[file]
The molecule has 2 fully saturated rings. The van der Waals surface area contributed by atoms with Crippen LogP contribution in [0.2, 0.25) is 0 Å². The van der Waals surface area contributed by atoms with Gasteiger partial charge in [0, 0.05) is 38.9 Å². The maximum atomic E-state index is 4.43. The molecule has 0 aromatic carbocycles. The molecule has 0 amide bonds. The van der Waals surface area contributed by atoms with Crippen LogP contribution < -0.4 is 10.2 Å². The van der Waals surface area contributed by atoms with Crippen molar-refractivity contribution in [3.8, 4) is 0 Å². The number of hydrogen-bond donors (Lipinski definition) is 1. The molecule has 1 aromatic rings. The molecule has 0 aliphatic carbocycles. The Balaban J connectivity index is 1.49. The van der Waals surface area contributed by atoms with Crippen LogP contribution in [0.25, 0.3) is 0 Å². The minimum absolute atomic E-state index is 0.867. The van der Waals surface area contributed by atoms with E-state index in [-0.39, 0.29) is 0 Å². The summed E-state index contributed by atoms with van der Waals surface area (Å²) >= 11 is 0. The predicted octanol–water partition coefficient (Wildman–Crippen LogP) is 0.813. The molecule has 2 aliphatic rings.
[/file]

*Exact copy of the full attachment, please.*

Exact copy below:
The molecule has 2 fully saturated rings. The van der Waals surface area contributed by atoms with Crippen LogP contribution in [0.2, 0.25) is 0 Å². The van der Waals surface area contributed by atoms with Gasteiger partial charge in [0, 0.05) is 38.9 Å². The maximum atomic E-state index is 4.43. The molecule has 0 aromatic carbocycles. The molecule has 0 amide bonds. The van der Waals surface area contributed by atoms with Crippen LogP contribution < -0.4 is 10.2 Å². The van der Waals surface area contributed by atoms with Crippen molar-refractivity contribution in [3.8, 4) is 0 Å². The number of hydrogen-bond donors (Lipinski definition) is 1. The molecule has 1 aromatic rings. The molecule has 0 aliphatic carbocycles. The Balaban J connectivity index is 1.49. The van der Waals surface area contributed by atoms with Crippen LogP contribution in [0.25, 0.3) is 0 Å². The minimum absolute atomic E-state index is 0.867. The van der Waals surface area contributed by atoms with E-state index in [-0.39, 0.29) is 0 Å². The summed E-state index contributed by atoms with van der Waals surface area (Å²) >= 11 is 0. The predicted octanol–water partition coefficient (Wildman–Crippen LogP) is 0.813. The molecule has 2 aliphatic rings.